A privately-run Indiana jail in Marion County is under fire after the Sheriff ordered 40 deputies to conduct a 5-hour shakedown, a result of the jail’s growing drug problem.
With the original shakedown taking place last Friday night, deputies since returned twice over the weekend after drugs and a cell phone was discovered.
During one of the searches, one inmate died- ingesting a balloon full of heroin to hide the evidence.
“We don’t know all the answers, but we don’t put up with this trafficking stuff,” said Sheriff John Layton. “We have a problem and it’s obvious that there is a problem at CCA that needs to be addressed. We got on it immediately and we’re keeping the pressure on. We’re going to charge somebody hopefully.”
Layton said that the overdose of inmate 27-year-old Nicholas Grant was little more than “an unfortunate deal directly connected to the fact that we were hitting the place at the time.”
Gabe Frost, a US military veteran who worked at the jail and later resigned said that he felt safer in Iraq than in the jail.
“I know the inmates have a way of cutting holes in the windows,” said Gabe Frost. “You can easily get a firearm through there. While I was there, there was drugs coming in through the window.”
Ever-so short on staff, Frost said some of the temporary relief guards had snuck items into the jail.
“While I was there we had staff coming in from other facilities to assist,” he said. “I know that drugs were snuck in then. Once the warden found out, those employees were immediately dismissed. They were sent back to their normal facility for terminations.”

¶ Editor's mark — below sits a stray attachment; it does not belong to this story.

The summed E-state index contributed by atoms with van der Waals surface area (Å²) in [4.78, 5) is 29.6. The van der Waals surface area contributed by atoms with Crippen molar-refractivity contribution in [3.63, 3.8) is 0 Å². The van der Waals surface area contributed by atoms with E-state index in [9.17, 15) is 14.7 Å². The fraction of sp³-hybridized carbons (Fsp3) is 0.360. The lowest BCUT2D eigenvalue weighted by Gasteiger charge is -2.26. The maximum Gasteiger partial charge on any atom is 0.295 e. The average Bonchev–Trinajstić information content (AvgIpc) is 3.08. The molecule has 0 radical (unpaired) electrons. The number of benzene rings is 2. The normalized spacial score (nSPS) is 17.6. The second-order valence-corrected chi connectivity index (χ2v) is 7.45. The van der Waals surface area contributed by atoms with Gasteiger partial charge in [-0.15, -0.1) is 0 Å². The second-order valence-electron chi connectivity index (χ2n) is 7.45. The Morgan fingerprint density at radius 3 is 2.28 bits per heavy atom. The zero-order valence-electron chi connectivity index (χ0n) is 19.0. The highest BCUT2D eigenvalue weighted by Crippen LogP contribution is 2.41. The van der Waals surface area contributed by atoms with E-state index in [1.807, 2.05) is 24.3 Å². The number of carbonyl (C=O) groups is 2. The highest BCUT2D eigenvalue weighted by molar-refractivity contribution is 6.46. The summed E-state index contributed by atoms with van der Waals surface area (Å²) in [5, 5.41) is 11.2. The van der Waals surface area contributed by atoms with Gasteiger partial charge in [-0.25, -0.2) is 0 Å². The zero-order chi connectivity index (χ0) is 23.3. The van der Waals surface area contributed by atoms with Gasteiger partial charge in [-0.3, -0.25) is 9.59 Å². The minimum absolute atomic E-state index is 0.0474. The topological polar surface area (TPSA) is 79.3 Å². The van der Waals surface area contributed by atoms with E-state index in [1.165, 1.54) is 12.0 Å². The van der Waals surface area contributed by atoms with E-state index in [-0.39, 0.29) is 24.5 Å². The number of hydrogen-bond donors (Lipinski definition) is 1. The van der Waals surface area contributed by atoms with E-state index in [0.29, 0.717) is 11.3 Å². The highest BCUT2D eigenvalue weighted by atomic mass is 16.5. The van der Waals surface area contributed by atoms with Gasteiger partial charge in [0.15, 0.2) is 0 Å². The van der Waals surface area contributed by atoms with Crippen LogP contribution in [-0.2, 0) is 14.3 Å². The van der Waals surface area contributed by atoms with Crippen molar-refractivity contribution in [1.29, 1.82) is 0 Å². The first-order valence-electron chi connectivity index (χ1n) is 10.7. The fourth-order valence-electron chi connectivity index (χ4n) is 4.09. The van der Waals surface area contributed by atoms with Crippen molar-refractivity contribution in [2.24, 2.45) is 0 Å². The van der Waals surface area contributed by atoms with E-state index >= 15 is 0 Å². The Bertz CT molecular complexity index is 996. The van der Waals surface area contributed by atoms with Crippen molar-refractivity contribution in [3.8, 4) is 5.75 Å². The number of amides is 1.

Frost said he felt vastly outnumbered during his stint there with the private prison contract company, Corrections Corporation of America, who as of July were limited to one guard per 5.3 inmates.
“I would believe 150 to one during my time at CCA,” he said, “but not five to one.”
Overdoses aren’t that uncommon at the jail, with the father of one deceased inmate saying his son reported a free-flow of drugs through the facility.
Joseph Armanno, who said another offender called him eight days ago to explain that his son had overdosed, told FOX59 that his son claimed “there are more drugs in there than on the streets” and that “you can buy a cell phone for $300.”
Armanno went on to say the jail never notified him about his son’s condition and that an inmate ended up informing him.
“I would think I would have some kind of right to know what his condition is and it’s just like they’re trying to cover it up,” he said. “It’s like an unbelievable movie that you see on TV that you couldn’t believe except this ain’t a movie.”
Marion County contracts with CCA at a cost of nearly $10 million a year to operate the jail in what has been a ten year deal that expires at the end of 2017.
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